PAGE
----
Things are more complicated with unflattering photos and truthful information. You will need to appeal to the writer’s sense of decency. Keep your requests pleasant and polite, and you may be successful.
Promote the positive
Some sites will honor your requests. Other sites may not. So, you may need to mitigate negative posts with positive ones.
I recommend that you start a blog highlighting your professional skills. Write posts on your field to show off your professional knowledge. List your full name at the bottom of your posts. Include links to the positive comments you found. And be sure to list your accomplishments in your bio.
These postings should push the negative postings from Google’s top search results. You can also use your blog to speak indirectly to potential employers.
For example, say you share a name with a porn star. You don’t want potential employers to confuse the two of you. So, create a post listing people who share your name. It’s a good way to eliminate confusion.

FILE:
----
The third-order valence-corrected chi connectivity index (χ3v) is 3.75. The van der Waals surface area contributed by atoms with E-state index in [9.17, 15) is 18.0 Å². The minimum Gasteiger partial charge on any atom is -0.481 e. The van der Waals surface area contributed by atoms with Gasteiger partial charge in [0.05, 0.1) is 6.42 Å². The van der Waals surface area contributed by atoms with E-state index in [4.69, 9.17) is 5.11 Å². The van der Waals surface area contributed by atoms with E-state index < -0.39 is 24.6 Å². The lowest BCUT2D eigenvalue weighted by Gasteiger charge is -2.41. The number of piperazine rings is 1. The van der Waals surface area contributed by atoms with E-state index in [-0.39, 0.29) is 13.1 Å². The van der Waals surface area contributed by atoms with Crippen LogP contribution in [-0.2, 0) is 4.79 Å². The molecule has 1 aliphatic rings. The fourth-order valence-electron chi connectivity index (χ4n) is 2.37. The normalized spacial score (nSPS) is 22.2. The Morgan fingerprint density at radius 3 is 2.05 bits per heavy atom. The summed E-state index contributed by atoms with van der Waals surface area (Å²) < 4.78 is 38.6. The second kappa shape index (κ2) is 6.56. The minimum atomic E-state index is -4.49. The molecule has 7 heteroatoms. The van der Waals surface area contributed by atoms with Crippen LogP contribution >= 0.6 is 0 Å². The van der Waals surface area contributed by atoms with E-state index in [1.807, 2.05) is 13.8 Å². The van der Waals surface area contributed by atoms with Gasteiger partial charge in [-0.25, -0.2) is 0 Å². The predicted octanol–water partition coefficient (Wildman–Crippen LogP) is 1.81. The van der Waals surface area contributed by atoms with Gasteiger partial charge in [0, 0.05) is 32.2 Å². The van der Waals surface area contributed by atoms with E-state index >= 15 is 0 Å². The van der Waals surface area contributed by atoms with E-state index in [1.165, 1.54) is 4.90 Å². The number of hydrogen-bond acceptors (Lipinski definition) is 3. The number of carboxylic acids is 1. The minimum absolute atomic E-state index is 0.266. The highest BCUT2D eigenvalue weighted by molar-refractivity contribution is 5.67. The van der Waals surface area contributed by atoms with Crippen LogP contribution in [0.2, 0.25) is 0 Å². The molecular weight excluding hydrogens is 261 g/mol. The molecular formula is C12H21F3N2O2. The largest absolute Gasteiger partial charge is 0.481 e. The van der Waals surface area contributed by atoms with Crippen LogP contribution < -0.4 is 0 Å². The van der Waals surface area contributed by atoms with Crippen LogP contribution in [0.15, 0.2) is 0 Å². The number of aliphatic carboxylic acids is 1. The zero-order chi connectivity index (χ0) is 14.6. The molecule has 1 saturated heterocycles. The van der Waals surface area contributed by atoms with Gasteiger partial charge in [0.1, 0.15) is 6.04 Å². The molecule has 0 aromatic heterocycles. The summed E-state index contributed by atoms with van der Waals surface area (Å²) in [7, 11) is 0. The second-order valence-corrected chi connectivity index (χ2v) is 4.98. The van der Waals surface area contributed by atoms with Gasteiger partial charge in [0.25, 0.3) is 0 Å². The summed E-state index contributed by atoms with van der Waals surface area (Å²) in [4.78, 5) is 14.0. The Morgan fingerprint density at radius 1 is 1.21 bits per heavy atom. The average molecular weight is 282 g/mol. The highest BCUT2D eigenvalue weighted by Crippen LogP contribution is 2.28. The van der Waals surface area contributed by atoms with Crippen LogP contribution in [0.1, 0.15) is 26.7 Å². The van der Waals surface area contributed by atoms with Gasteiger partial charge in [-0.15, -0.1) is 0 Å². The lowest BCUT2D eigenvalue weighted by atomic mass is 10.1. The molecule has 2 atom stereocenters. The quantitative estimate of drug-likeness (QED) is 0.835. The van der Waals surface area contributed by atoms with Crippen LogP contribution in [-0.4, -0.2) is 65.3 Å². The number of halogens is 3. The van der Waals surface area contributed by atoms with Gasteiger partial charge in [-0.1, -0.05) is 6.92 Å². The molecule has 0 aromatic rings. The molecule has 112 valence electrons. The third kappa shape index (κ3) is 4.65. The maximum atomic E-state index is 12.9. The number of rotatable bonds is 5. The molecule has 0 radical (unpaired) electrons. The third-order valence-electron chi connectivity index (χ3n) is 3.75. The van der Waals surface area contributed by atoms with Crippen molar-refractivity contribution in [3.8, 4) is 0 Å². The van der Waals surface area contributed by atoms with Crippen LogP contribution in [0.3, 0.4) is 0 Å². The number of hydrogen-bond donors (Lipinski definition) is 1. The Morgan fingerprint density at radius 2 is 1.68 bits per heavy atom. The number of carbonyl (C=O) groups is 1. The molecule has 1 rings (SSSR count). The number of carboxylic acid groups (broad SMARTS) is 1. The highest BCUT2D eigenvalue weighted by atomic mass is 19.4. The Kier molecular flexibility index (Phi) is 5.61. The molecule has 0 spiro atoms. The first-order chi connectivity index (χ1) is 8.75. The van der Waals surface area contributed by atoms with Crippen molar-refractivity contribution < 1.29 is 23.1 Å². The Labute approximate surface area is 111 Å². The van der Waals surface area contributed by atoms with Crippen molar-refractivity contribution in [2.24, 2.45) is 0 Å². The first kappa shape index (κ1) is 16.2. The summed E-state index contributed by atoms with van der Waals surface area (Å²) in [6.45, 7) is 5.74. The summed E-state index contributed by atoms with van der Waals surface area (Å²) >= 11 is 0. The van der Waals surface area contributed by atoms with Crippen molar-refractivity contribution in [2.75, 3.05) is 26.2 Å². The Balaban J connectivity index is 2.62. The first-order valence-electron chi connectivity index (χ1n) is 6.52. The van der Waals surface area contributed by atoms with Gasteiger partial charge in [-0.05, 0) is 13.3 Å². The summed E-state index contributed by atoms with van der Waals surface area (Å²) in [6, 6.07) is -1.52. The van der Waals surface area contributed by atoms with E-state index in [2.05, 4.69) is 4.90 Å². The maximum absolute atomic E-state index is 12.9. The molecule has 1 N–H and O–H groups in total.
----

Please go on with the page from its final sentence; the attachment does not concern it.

Don’t forget networking sites
Hey we are all on Xanga…use it to help your reputation. Networking sites like Facebook and MySpace are the biggest threat to your job search. Clean up any networking profiles you have.
If you don’t have networking profiles, create them. Then link to them on your blog. Employers will be able to find your profiles easily. Make sure these profiles are squeaky clean.
Why create the profiles? They can eliminate confusion. An employer won’t confuse you with that other Mary Johnson with a raunchy profile.
Create a profile on LinkedIn. Use it to showcase your professional accomplishments. You can also network with others who can help with your job search.